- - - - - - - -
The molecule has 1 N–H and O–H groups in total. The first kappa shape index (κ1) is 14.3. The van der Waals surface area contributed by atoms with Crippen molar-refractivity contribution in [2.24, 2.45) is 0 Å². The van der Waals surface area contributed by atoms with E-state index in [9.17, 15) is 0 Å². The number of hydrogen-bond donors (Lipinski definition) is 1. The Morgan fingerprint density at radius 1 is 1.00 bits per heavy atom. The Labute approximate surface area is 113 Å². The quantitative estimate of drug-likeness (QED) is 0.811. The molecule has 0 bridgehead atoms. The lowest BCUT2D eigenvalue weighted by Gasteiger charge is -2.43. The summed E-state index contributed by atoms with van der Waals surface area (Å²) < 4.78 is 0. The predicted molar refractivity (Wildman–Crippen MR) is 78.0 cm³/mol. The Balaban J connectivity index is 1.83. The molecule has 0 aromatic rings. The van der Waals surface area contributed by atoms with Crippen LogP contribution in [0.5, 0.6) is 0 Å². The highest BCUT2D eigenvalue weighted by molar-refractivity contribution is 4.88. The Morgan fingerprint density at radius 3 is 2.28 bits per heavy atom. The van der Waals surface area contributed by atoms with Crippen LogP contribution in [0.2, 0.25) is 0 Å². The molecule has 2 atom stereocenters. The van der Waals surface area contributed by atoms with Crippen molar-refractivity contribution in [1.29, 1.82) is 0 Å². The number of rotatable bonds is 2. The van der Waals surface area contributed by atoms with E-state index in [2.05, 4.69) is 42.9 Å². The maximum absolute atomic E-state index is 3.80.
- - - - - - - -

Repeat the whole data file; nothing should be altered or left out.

The molecule has 1 N–H and O–H groups in total. The first kappa shape index (κ1) is 14.3. The van der Waals surface area contributed by atoms with Crippen molar-refractivity contribution in [2.24, 2.45) is 0 Å². The van der Waals surface area contributed by atoms with E-state index in [9.17, 15) is 0 Å². The number of hydrogen-bond donors (Lipinski definition) is 1. The Morgan fingerprint density at radius 1 is 1.00 bits per heavy atom. The Labute approximate surface area is 113 Å². The quantitative estimate of drug-likeness (QED) is 0.811. The molecule has 0 bridgehead atoms. The lowest BCUT2D eigenvalue weighted by Gasteiger charge is -2.43. The summed E-state index contributed by atoms with van der Waals surface area (Å²) < 4.78 is 0. The predicted molar refractivity (Wildman–Crippen MR) is 78.0 cm³/mol. The Balaban J connectivity index is 1.83. The molecule has 0 aromatic rings. The van der Waals surface area contributed by atoms with Crippen LogP contribution in [0.5, 0.6) is 0 Å². The highest BCUT2D eigenvalue weighted by molar-refractivity contribution is 4.88. The Morgan fingerprint density at radius 3 is 2.28 bits per heavy atom. The van der Waals surface area contributed by atoms with Crippen LogP contribution in [0.2, 0.25) is 0 Å². The molecule has 2 atom stereocenters. The van der Waals surface area contributed by atoms with Crippen molar-refractivity contribution in [1.29, 1.82) is 0 Å². The number of rotatable bonds is 2. The van der Waals surface area contributed by atoms with E-state index in [2.05, 4.69) is 42.9 Å². The maximum absolute atomic E-state index is 3.80.